the folktales and anecdotes told by older
members of the tribe.

A Phoenix rising in a mist swells of
tears is our character mirroring that west
of eternal change and numerous weather.
It tells how the collective souls who
lived and died in the centuries of a
presence there live on in the thoughts
that we harbour but don't know why.

Two thousand years in the same tongue
raises few questions and ties the bind our
nation shares, but when the other tongue
took over and the people dispersed the
bonds were such a strength that mere
words were only surface and what lay
behind was a structure of thought laid on
a prehistoric foundation of kith, kin and
blood found in aboriginal places

Far away in time, some say, a common
stock existed in prehistory at Le Taine
before the big move West when Rome
held Europe in an imperial grip.

And as the other Celts became
subdued, our corner held fast to run a
course untouched by Caesar's penal
law, to keep an ancient European order
buried under Rome; one which carried
on its own way until Cromwell struck his
curse and began to extinguish the Gaelic
way of life.

But still we lingered on and kept our pride
until a dying ember's final comedy of error
repossessed a nation for those whose hope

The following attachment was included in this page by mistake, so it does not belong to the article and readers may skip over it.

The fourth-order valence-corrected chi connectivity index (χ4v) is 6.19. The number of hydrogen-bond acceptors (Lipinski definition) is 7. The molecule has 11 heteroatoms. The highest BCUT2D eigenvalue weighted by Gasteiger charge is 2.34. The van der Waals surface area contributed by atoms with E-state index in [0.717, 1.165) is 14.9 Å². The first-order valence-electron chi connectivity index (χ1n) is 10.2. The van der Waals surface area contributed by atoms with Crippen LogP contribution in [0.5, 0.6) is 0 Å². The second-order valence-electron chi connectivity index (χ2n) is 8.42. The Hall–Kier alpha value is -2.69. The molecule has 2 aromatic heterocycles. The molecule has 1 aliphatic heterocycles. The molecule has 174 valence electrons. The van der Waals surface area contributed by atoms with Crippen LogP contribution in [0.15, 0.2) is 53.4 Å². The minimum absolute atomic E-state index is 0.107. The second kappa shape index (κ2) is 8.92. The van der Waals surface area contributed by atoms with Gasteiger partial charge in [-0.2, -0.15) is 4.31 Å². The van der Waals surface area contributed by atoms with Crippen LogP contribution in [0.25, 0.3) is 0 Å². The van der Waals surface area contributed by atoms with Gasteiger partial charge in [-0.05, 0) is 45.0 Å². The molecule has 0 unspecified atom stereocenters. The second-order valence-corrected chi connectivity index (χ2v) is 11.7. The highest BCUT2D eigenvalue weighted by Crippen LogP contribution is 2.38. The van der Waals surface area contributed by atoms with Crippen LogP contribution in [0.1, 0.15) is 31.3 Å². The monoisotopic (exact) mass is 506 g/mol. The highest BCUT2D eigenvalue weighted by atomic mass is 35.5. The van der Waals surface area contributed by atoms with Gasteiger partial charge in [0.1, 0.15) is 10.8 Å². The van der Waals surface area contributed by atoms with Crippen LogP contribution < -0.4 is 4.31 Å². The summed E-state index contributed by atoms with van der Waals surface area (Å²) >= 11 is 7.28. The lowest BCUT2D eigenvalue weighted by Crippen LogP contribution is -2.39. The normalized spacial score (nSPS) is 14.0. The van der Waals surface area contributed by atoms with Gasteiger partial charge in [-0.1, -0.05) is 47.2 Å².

was buried deep as the forgotten tongue of


Sidhe -- The Sidhe pronounced 'shee' are considered
to be a distinct race, quite separate from human. Sidhe literally means 'people of the (faery) hills'. In mythology they were originally the Tuatha De Dannan, who were the penultimate race displaced by the Milesians.

Ogham -- ancient Irish/Celtic writing system, complete with numerous images and illustrations.


THE SCRIBE said...

Do you have to be Irish to write Irish Poetry?


I don't really know, is the honest answer. In these days of swimming in a sea of media, the tendancy is to see life in black and white certainties. Goodies and baddies simply packaged, and so to this type of question many writers would find it tempting to have a view one way or the other.

I don't think you have to be Irish to write Irish poetry, just to have lived here long enough to become aware of the culture and how it works. Same as if I went to LA and plugged into the Beach Boys vibe and the musical heritage of the West Coast and them started making music that was recognisably of that area.

I am available for visits to LA, so if there's any work going on the waffle, drop us a line.